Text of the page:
Plastic People is the second studio album from Hollands most credible band Kraak & Smaak.
Since releasing their debut album Boogie Angst, they have played over 200 live band gigs, they’ve been hailed by I-DJ as a “Must see live band” they’ve supported the stadium-rocking Faithless on their European tour and played some of the most prestigious gigs in the USA including Coachella Festival, SXSW Festival and the Miami Winter Music Conference.
Although Kraak & Smaak originally started out as a studio project for the founder members Oscar De Jong, Mark Kneppers & Wim Plug it quickly became one of the hottest live properties in electronic music.
In the UK, the boys have rocked shows for Club nights like AIR, Fingerlickin’ and Chew The Fat as well as festivals including Bestival. This year they are in negotiations with a string of key festivals including Lovebox, Glastonbury, Bestival, Big Chill & Bloom and aim to spend the summer dropping their electronic funk bombs on the UK’s Festival crowds.
When it came out, their debut Boogie Angst stood out because it sounded like nothing else around. The K&S brand of future funk led to their singles being supported by the cream of Radio 1. Annie Nightingale was the first to support the band and invited K&S to record a guestmix for her show. Annie Mac, Pete Tong and Rob Da Bank also came to the party with Rob licensing their first single Money in the Bag for his Blue Room compilation CD. Zane Lowe even adopted one of their tracks as a soundbed for his show.
On this their second album there has been a progression that is a natural result of all their touring and is testament to their ambition. There’s a collaboration with one of their heroes, rapper Dudley Perkins (a mainstay of the legendary Stones Throw label) who agreed straight away to do the vocals for “That’s My Word” once he heard the beat that the boys had cooked up for him to drop his lyrics on.
One of the performers that had most impressed the boys in the year since their debut was released was Ben Westbeech. Ben is a rapidly rising soul star, signed to Gilles Petersons influential Brownswood label so the boys were delighted when Ben agreed to collaborate with them on “Squeeze Me”. “We flew him out to our sleepy hometown of Leiden and worked together for a couple of days and Squeeze Me is the result” says Mark. “He’s a great guy and came back to Amsterdam at Christmas to perform with us at our show at the Melkweg”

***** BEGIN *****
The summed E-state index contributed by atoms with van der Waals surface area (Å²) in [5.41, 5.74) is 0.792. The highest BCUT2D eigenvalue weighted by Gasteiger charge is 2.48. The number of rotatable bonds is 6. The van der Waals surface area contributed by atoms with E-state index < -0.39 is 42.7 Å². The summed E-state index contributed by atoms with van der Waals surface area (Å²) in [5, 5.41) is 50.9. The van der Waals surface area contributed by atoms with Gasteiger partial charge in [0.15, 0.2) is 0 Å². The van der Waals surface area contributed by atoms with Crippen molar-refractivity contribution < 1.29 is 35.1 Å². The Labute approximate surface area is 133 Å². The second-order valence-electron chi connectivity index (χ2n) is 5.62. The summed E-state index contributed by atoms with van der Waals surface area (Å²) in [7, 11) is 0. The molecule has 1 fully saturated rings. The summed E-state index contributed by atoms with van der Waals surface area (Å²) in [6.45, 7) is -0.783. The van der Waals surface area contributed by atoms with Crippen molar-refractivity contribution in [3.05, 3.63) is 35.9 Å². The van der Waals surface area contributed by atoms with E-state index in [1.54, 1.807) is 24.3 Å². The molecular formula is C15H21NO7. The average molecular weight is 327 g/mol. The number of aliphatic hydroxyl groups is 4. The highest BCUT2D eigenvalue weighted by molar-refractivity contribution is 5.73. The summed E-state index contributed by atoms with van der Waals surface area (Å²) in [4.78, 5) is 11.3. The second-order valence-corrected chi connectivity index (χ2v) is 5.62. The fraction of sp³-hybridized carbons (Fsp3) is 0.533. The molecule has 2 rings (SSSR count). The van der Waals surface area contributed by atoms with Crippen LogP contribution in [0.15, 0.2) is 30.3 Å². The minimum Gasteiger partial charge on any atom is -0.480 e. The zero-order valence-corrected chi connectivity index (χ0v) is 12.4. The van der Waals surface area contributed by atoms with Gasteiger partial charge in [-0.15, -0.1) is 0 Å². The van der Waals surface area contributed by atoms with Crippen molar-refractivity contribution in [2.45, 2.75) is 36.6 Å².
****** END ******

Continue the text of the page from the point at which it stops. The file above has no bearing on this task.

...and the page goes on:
So underground hero. Dudley Perkins. Check. Hottest property in Dance Music. Ben Westbeech. Check. What’s next? Oh yes let’s make sure we’ve got some world class songs on the album. For that the band turned to old friend Mark Brydon from Moloko who co-wrote “Plastic People”, due to be released as the second single from the album. “We started working with Mark and everything really clicked. Through him we met the singer Bobby NiO who does an amazing job on this track. We had an instrumental version of this track which we had been using in DJ sets for a while – Sander Kleinenberg licensed it for his Renaissance album, but it really came to life when we started working with Mark & Bobby” says Wim.
“We wanted to make sure that the album was not just about guest vocalists though. We have a tight live band who perform our songs all over the world and wanted to make sure that we worked with our own vocalists as well as guests” says Oscar. “We wrote “Ready for Life” with our singer Rose and did a killer club track called “Funk Ass Rotator” with Ro who is the drummer and vocalist in the live band”.
Apart from these highlights there is an abundance of K&S soundscape moments that give the album its ebbs and flows and mean that their audience and fanbase is a lot more widespread than just club kids. Cornered in particular picked up a lot of support for its Carl Craig style deepness and clarinet lead.
And so to the name – how have you been finding life on the road as Kraak & Smaak. “Well we got thrown out of America once for not having the right visa – I don’t think the name helped us there – But in dutch… it’s a little difficult to translate… but it means crunchy & tasty” explains Mark. “We love our name but we don’t mind if radio people have to call us K&S or anything else so long as they play us”.